AIDS: Not just a health issue
HIV/AIDS is not just a health issue - it is a problem of critical importance for development in general. This was the resounding message of the World AIDS Day Symposium held 2 December at FAO Headquarters in Rome.
The Chairman of the Symposium, Mr Henri Carsalade, Assistant Director-General of FAO's Sustainable Development Department, stressed the importance of the cooperation framework signed earlier this year between FAO and the Joint UN Programme on HIV/AIDS (UNAIDS).
Although FAO's work has concentrated on sub-Saharan Africa, where the disease is most widespread, the symposium emphasized that HIV infection rates are increasing in other parts of the developing world as well. India and Southeast Asia are the regions most at risk. According to UNAIDS estimates, more than 33 million men, women and children, worldwide, are currently living with HIV/AIDS. Every day 15 000 more people become infected with the virus, and of these 95 percent live in developing countries.
Despite these grim figures, the symposium was not without hope. Dr Sittitrai presented a well-documented study from Thailand showing a decline in HIV infection rates when diverse government ministries, non-governmental organizations and grassroots community groups joined forces to raise awareness about the disease.
One of the reasons for the success of Thailand's AIDS awareness campaign is that it focused not only on informing the population about risky behaviour but also on reducing people's vulnerability to the disease. Engaging in unsafe sex or sharing needles puts a person at risk of being infected with HIV, Dr Sittitrai pointed out. But being vulnerable to the disease means that people - usually women or children - have little control over their exposure. For example, women living in rural poverty sometimes feel compelled to enter the sex trade, or their low social status often means they have little choice in their sexual partners. Therefore, the Thailand campaign focused on raising women's "bargaining power" in the community by emphasizing their role in providing household food, income and child care. Increasing the social status of rural women through educational programmes and small-scale commercial ventures has been an objective of FAO for years, and Dr Sittitrai reaffirmed that these activities constitute an important part in any successful AIDS prevention strategy.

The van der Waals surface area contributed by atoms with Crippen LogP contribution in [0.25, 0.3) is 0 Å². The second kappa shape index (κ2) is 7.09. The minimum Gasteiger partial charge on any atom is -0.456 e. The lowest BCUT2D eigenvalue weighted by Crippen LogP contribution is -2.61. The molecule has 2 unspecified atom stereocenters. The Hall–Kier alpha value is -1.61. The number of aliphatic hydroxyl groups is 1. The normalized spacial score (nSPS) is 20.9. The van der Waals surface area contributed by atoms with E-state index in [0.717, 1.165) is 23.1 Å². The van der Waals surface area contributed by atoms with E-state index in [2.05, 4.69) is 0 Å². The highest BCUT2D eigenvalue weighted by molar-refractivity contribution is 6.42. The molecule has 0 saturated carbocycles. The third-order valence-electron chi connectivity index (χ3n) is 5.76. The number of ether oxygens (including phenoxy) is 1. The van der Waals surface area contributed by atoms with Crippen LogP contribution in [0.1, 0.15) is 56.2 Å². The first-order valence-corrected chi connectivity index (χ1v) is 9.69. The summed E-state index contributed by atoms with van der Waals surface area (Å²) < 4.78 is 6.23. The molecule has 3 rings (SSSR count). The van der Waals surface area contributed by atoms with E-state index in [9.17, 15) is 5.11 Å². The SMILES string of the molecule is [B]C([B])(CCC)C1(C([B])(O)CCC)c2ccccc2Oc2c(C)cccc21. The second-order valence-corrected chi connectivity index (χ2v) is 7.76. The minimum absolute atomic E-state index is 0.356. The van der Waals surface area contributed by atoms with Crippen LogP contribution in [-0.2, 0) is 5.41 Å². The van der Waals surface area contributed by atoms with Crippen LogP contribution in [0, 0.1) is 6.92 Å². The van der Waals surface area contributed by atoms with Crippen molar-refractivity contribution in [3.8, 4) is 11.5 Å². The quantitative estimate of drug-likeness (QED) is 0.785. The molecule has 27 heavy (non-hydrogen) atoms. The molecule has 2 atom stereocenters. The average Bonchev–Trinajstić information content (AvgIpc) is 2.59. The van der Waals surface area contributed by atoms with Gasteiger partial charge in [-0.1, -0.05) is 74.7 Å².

Mr Kevin Gallagher from FAO's Global Integrated Pest Management Facility said that incorporating an HIV/AIDS component in all field training activities was essential in areas where HIV infection rates are high. "Our experiences in integrating AIDS messages in training of trainers are good. There has been unanimous agreement among participants in our field schools that AIDS education should be a permanent part of the programme."
Initially, AIDS prevention concentrated primarily on urban settings. However, FAO studies have revealed the extent to which the disease is decimating rural communities as well. At the symposium, Mr William Seiders, Rural Youth Officer with FAO's Extension, Education and Communication Service, stressed the importance of bringing AIDS initiatives to rural areas. As an example, he cited a new FAO project in Burkina Faso, funded by the United Nations Development Programme (UNDP), as well as a Technical Cooperation Programme project in Mali, which aim to enable youth to start rural-based income-generating projects. "In the long term, this should raise the participants' self-esteem and reduce their willingness to get involved in high-risk activities, which can lead to HIV infections," said Mr Seiders.
28 December 1999